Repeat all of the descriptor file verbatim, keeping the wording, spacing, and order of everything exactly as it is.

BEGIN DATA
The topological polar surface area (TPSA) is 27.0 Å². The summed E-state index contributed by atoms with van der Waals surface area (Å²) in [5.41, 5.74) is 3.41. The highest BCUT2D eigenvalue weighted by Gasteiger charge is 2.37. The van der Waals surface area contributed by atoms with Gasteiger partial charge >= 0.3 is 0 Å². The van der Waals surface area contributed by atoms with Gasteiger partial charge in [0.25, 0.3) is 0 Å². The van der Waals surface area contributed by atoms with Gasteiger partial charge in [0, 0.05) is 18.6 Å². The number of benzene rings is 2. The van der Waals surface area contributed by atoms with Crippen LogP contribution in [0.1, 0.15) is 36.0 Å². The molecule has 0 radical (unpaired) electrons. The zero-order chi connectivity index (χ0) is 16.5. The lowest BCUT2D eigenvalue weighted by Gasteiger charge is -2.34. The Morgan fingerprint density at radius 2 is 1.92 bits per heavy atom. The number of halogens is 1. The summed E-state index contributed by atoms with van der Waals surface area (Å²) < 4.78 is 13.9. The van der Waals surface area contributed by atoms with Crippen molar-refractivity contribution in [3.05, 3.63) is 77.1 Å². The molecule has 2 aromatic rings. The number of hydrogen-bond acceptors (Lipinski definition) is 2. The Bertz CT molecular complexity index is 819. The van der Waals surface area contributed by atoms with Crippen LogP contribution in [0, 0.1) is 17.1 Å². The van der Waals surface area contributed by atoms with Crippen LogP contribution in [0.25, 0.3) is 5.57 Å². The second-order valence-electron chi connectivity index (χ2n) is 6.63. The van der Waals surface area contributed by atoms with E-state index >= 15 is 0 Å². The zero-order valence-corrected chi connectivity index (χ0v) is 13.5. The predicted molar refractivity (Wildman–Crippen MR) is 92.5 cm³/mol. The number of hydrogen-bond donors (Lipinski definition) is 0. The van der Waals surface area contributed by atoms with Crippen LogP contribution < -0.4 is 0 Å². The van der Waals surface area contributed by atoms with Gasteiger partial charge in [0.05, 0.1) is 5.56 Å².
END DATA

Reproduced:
The topological polar surface area (TPSA) is 27.0 Å². The summed E-state index contributed by atoms with van der Waals surface area (Å²) in [5.41, 5.74) is 3.41. The highest BCUT2D eigenvalue weighted by Gasteiger charge is 2.37. The van der Waals surface area contributed by atoms with Gasteiger partial charge >= 0.3 is 0 Å². The van der Waals surface area contributed by atoms with Gasteiger partial charge in [0.25, 0.3) is 0 Å². The van der Waals surface area contributed by atoms with Gasteiger partial charge in [0, 0.05) is 18.6 Å². The number of benzene rings is 2. The van der Waals surface area contributed by atoms with Crippen LogP contribution in [0.1, 0.15) is 36.0 Å². The molecule has 0 radical (unpaired) electrons. The zero-order chi connectivity index (χ0) is 16.5. The lowest BCUT2D eigenvalue weighted by Gasteiger charge is -2.34. The Morgan fingerprint density at radius 2 is 1.92 bits per heavy atom. The number of halogens is 1. The summed E-state index contributed by atoms with van der Waals surface area (Å²) < 4.78 is 13.9. The van der Waals surface area contributed by atoms with Crippen molar-refractivity contribution in [3.05, 3.63) is 77.1 Å². The molecule has 2 aromatic rings. The number of hydrogen-bond acceptors (Lipinski definition) is 2. The Bertz CT molecular complexity index is 819. The van der Waals surface area contributed by atoms with Crippen LogP contribution in [0, 0.1) is 17.1 Å². The van der Waals surface area contributed by atoms with Crippen LogP contribution in [0.25, 0.3) is 5.57 Å². The second-order valence-electron chi connectivity index (χ2n) is 6.63. The van der Waals surface area contributed by atoms with E-state index >= 15 is 0 Å². The zero-order valence-corrected chi connectivity index (χ0v) is 13.5. The predicted molar refractivity (Wildman–Crippen MR) is 92.5 cm³/mol. The number of hydrogen-bond donors (Lipinski definition) is 0. The van der Waals surface area contributed by atoms with Crippen LogP contribution < -0.4 is 0 Å². The van der Waals surface area contributed by atoms with Gasteiger partial charge in [0.05, 0.1) is 5.56 Å².